Overweight and Obesity: What You Can Do

Overweight and Obesity: What You Can Do


Being Physically Active Can Help You Attain or Maintain a Healthy Weight



  • 61% of adults in the United States were overweight or obese in 1999.
  • Approximately 300,000 deaths each year in the United States may be attributable to obesity.
  • Overweight and obesity are associated with heart disease, certain types of cancer, type 2 diabetes, stroke, arthritis, breathing problems, and psychological disorders, such as depression.


  • Physical activity contributes to weight loss, especially when it is combined with calorie reduction.
  • Regular physical activity is extremely helpful for the prevention of overweight and obesity.
  • Regular physical activity is very important in maintaining weight loss.
  • In addition to weight control, physical activity helps prevent heart disease, helps control cholesterol levels and diabetes, slows bone loss associated with advancing age, lowers the risk of certain cancers, and helps reduce anxiety and depression.


  • Many people live sedentary lives; in fact, 40% of adults in the United States do not participate in any leisure-time physical activity.
  • Less than 1/3 of adults engage in the recommended amounts of physical activity (at least 30 minutes most days).


  • You don’t need special skills or training to be physically active. Walking is a great way to be active.
  • Physical activity should be initiated slowly, and the intensity should be increased gradually (e.g., start with a 10-minute walk three times a week and work your way up to 30 minutes of brisk walking or other form of moderate activity five times a week).
  • Activities can be split into several short periods (e.g., 10 minutes 3 times a day) instead of one longer period (e.g., 30 minutes once a day).
  • You should select activities that you ENJOY and can fit into your daily life.
  • It may take time to incorporate more activity into your daily life. Don’t get discouraged if at first you miss a day or two; just keep trying and do your best to make it a regular part of your life. You will soon realize how good it feels to be physically active and fit.
  • Ask for support from friends and family; likewise, support the people in your life who are trying to be physically active.
  • Many forms of physical activity can be social, allowing you to converse and spend time with family or friends or to develop new relationships.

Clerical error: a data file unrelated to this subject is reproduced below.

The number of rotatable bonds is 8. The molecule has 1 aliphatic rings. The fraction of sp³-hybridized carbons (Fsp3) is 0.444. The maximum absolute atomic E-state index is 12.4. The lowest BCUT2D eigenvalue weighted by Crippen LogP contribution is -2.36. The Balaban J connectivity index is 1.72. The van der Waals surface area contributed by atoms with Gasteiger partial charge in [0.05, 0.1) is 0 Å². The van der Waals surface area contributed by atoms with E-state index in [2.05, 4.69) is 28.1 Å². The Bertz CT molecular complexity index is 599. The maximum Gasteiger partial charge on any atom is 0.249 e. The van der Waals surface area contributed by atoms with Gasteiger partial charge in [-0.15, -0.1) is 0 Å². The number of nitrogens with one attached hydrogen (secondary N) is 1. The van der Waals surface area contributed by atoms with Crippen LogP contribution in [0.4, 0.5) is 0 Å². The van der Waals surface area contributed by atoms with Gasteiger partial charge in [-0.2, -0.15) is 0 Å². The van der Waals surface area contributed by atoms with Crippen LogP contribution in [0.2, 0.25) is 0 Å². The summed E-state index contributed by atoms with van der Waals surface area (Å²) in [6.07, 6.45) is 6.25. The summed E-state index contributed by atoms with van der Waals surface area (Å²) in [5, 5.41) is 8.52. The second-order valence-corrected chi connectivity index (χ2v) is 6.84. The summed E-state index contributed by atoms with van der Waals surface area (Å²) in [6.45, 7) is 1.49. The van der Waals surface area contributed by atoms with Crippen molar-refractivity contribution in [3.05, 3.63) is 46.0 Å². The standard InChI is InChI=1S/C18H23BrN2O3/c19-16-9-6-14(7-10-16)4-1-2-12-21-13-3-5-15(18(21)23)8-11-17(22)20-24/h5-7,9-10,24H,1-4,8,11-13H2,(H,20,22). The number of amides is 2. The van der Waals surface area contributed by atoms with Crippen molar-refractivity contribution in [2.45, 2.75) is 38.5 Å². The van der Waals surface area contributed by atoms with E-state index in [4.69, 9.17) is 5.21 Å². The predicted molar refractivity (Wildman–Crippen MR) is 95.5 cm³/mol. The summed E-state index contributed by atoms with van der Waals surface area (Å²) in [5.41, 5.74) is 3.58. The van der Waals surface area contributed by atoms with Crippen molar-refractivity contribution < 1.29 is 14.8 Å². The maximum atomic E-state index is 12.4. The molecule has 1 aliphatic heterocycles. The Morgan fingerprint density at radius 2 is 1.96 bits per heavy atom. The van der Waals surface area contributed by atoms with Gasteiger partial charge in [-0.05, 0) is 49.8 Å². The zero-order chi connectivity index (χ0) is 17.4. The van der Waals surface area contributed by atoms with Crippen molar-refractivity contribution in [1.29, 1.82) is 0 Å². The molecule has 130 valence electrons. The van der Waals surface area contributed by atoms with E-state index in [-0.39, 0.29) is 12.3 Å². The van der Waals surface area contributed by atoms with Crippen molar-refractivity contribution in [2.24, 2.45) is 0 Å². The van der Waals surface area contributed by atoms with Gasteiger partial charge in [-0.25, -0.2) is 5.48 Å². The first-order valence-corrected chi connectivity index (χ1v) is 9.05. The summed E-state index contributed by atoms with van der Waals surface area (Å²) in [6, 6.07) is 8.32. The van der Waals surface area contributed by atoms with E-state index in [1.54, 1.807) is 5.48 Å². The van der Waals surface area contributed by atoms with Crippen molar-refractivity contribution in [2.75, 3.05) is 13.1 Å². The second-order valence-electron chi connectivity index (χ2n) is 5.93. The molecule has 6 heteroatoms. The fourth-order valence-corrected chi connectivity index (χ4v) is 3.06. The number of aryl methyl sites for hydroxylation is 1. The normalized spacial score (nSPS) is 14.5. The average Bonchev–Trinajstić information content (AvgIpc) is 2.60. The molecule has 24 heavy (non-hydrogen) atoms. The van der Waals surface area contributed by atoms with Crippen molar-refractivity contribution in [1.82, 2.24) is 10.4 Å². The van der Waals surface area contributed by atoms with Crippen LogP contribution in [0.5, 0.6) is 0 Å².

• Make fitness a priority…COMMIT TO IT.
  • energy balance graphic, depicting the balance between intake calaries from food and output calaries used during physical activity

    * Consult with your health care provider before starting a vigorous exercise program if you have ever had heart trouble or high blood pressure or suffer from chest pains, dizziness or fainting, arthritis, or if you are over age 40 (men) or 50 (women).

  • To maintain your weight, your intake of calories must equal your energy output.
  • To lose weight, you must use more energy than you take in.
  • A difference of one 12-oz. soda (150 calories) or 30 minutes of brisk walking most days can add or subtract approximately 10 pounds to your weight each year.


  • Adding moderate amounts of physical activity five or more times a week to your routine uses 150 calories of energy on each day of activity, which can be equivalent to approximately 5 pounds in 6 months or 10 pounds in 1 year.
  • You can choose any combination of type of activity at the length of time specified from the following table to burn approximately 150 calories:
  • Examples of moderate amounts of physical activity
    Common Chores
    Washing and waxing a car for 45-60 minutes
    Washing windows or floors for 45-60 minutes
    Gardening for 30-45 minutes
    Wheeling self in wheelchair 30-40 minutes
    Pushing a stroller 1½ miles in 30 minutes
    Raking leaves for 30 minutes
    Walking 2 miles in 30 minutes (15min/mile)
    Shoveling snow for 15 minutes
    Stairwalking for 15 minutes
    Sporting Activities
    Playing volleyball for 45-60 minutes
    Playing touch football for 45 minutes
    Walking 1¾ miles in 35 minutes (20min/mile)
    Basketball (shooting baskets) 30 minutes
    Bicycling 5 miles in 30 minutes
    Dancing fast (social) for 30 minutes
    Water aerobics for 30 minutes
    Swimming laps for 20 minutes
    Basketball (playing game) for 15-20 minutes
    Bicycling 4 miles in 15 minutes
    Jumping rope for 15 minutes
    Running 1½ miles in 15 min. (10min/mile)
    Less Vigorous, More Time

    More Vigorous, Less Time

  • Reducing your calorie intake by 150 calories a day, along with participating in moderate activity, could double your weight loss and is equivalent to approximately 10 pounds in 6 months and 20 pounds in 1 year.


  • One small chocolate chip cookie (50 calories) is equivalent to walking briskly for 10 minutes.
  • The difference between a large gourmet chocolate chip cookie and a small chocolate chip cookie could be about 40 minutes of raking leaves (200 calories).
  • One hour of walking at a moderate pace (20 min/mile) uses about the same amount of energy that is in one jelly filled doughnut (300 calories).
  • A fast food "meal" containing a double patty cheeseburger, extra-large fries and a 24 oz. soft drink is equal to running 2½ hours at a 10 min/mile pace (1500 calories).


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